'Hammer of law' should come down on those who misuse social media during trials: retired judge
The use of social media is having a detrimental effect on sexual offence trials in Northern Ireland, a retired judge has said.
Speaking to BBC Radio 4's Law in Action programme, retired Appeal Court judge Sir John Gillen was discussing the progress of a nine-month inquiry he is leading into how sexual offences are dealt with in Northern Ireland's justice system.
One suggestion made by Sir John was for the public to be excluded from court on the grounds the complainant's name was often "bandied about on social media", meaning their anonymity was not protected.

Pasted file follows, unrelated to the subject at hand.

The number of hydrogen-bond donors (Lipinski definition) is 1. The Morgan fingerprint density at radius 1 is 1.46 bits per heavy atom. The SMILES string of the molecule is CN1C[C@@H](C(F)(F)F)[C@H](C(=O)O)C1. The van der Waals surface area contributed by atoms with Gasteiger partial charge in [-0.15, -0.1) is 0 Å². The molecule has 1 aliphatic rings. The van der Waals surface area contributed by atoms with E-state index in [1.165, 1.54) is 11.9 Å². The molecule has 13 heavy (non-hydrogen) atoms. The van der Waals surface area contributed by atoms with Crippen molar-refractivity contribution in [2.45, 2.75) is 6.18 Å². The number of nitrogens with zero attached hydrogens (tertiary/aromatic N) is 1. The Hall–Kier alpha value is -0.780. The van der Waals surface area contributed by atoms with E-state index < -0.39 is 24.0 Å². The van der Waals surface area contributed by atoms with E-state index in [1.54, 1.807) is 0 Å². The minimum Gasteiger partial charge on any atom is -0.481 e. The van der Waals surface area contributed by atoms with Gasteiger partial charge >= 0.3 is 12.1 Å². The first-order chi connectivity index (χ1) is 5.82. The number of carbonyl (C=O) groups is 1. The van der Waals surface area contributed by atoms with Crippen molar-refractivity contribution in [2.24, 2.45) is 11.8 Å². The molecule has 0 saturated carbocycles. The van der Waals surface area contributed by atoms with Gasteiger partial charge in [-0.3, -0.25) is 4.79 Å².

“Anonymity of the complainant is now a figment of our imagination," he said.
Currently almost all trials in Northern Ireland are open to the public.
It was also recommended that jurors who misuse social media during trials are dealt with appropriately.
"The hammer of the law should come down on those who indulge in misconduct," he said.
Sir John said despite only being six weeks into the inquiry, he was "certain about" three things.
"The first is this: the pathway from complaint to trial is too long," he said.
"Secondly the trial process itself is unacceptably daunting. Thirdly we as a society, and that includes judges and legal professionals, and juries, need to reassess our whole approach to the trauma of serious sexual offences.
"The advent of social media is a vital factor in all three of those aspects."
The inquiry comes after the high profile trial of Ireland and Ulster rugby players Paddy Jackson and Stuart Olding who were cleared of rape.
Belfast Telegraph Digital